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suction line broken for at least a year

joe45 on Mon March 30, 2009 9:56 AM User is offline

Year: 01
Make: cadillac
Model: seville
Refrigerant Type: r134a
Country of Origin: United States

I have a 01 Seville STS which are know for having the center motor mounts fail which was the case when I purchased mine used. The previous owner said the A/C never worked in the year that he had owned it. In my investigation I found that the suction line to the compressor from the accumulator broke completely off right at the compressor due to the excessive motor twist. I replaced the mount and ordered a new suction line, accumulator and orifice tube but my question is what are the odds of the compressor being shot after being exposed to the environment for so long? I briefly jumpered the relay and the clutch still engages. I plan on flushing the system and removing the compressor to flush with new oil. Any other suggestions?

TRB on Mon March 30, 2009 12:02 PM User is offlineView users profile

Compressor if not run during that time would not really be harmed. Removing the oil from the system and getting fresh oil added would be an important piece of the puzzle in my opinion.

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joe45 on Mon March 30, 2009 1:07 PM User is offline

The compressor can't run unless you jumper the relay so do you think I should still remove it and flush the oil? Getting that thing off is a real treat on a cadi.

bohica2xo on Mon March 30, 2009 1:30 PM User is offline

Ah, but the compressor DID run. You made sure of that. It had a chance to suck in whatever road dirt was sitting in the inlet port...

That system is full of PAG oil, that has been sucking up moisture from the atmosphere for at least a year. You need to get ALL of the old oil out, and flush that compressor well. The balance of the system should be flushed to bare metal.

That is an expensive compressor. Trying to save it would be a priority, unless you want to spend over 500 bucks on a new one.

B.

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"Among the many misdeeds of the British rule in India, history will look upon the act of depriving a whole nation of arms, as the blackest."
~ Mahatma Gandhi, Gandhi, An Autobiography, M. K. Gandhi, page 446.

joe45 on Mon March 30, 2009 1:32 PM User is offline

That true. I only want to do this once.

TRB on Mon March 30, 2009 1:36 PM User is offlineView users profile

Quote
Originally posted by: bohica2xo
Ah, but the compressor DID run. You made sure of that. It had a chance to suck in whatever road dirt was sitting in the inlet port...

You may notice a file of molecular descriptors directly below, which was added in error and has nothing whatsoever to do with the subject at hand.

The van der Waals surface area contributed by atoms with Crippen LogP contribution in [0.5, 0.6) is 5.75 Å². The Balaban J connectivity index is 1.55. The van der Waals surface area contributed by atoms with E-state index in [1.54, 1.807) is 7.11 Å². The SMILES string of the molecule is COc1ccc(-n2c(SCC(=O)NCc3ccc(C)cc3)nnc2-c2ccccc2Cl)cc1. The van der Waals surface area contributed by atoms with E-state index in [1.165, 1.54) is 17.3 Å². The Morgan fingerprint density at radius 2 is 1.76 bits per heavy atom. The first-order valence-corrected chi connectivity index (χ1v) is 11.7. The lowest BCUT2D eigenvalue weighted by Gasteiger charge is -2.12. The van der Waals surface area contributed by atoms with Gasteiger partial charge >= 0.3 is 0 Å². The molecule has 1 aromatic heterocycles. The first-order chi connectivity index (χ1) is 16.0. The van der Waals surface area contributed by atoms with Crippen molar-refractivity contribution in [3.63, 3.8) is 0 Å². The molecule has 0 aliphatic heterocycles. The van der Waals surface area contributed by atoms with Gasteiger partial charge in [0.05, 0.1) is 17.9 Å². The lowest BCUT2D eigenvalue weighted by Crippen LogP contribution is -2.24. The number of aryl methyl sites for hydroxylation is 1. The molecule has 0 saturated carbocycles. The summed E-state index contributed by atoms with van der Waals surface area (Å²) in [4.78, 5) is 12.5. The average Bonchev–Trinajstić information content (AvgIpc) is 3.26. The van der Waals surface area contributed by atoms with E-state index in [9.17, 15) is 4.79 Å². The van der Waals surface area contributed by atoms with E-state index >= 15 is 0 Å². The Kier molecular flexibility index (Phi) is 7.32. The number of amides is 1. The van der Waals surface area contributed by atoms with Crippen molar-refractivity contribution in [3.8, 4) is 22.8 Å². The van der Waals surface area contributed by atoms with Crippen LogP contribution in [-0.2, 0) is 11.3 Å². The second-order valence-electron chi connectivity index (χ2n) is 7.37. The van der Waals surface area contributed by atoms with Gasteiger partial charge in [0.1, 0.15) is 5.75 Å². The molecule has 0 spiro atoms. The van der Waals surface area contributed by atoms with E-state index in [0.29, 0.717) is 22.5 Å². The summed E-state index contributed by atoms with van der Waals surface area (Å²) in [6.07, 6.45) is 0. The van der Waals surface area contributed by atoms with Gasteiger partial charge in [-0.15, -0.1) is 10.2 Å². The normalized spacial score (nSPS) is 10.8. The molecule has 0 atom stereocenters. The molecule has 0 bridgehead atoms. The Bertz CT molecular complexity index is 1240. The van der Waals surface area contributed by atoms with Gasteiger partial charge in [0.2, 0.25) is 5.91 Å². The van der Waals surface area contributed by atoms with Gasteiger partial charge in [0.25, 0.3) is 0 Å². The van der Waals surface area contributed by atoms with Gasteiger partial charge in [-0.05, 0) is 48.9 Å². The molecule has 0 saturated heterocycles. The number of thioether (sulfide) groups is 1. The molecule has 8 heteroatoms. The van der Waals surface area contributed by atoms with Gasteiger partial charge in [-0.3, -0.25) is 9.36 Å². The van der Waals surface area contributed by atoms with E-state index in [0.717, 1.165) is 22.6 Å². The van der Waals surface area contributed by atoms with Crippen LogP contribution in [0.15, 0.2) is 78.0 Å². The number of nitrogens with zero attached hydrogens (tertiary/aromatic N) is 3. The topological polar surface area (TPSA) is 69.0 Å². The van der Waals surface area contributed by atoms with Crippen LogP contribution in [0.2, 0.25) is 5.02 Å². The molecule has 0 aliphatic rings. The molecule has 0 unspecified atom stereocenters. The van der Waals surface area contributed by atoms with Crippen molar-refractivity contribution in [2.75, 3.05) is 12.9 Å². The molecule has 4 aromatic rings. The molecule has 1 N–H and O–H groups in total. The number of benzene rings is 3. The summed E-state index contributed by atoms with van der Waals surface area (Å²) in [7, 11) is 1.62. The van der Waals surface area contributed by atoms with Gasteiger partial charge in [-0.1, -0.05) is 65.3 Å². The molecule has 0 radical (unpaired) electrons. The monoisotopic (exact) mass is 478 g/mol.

That system is full of PAG oil, that has been sucking up moisture from the atmosphere for at least a year. You need to get ALL of the old oil out, and flush that compressor well. The balance of the system should be flushed to bare metal.



That is an expensive compressor. Trying to save it would be a priority, unless you want to spend over 500 bucks on a new one.



B.

Agreed...

OP: Check the Hecat flushing articles in the Hecat forum on this site.



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When considering your next auto A/C purchase, please consider the site that supports you: ACkits.com
Contact: ACKits.com

joe45 on Mon March 30, 2009 1:41 PM User is offline

I did, I have them all printed out.

Chick on Mon March 30, 2009 7:00 PM User is offlineView users profile

Just to add, that compressor should be removed to flush with new oil.. It could be a tough one to remove, but looks harder than it is. It comes out the right fender well after you remove the plastic splash shield. The rear bolt on the manifold can be the hardest. I remove the oil sending unit. I only had to break one to learn that... Use a long extension and socket. It may slip once or twice (again, remove the oil sending unit..) and the rest is easy.. Run the new oil thru it, turning the outer hub while pouring it in, then pump it out the same way.. but you need to get that moisture laden oil out.. Hope this helps..

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Chick
Email: Chick

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Freedoms just another word for nothing left to lose

joe45 on Tue March 31, 2009 8:13 AM User is offline

OK cool, I have had the oil filter deal off before to change out the CKP sensors so that’s not a problem. One other question. I had planned on using a peristaltic pump to due the flushing. From what I read you want to flush the condenser coil from the bottom up correct?

HECAT on Wed April 01, 2009 6:06 AM User is offline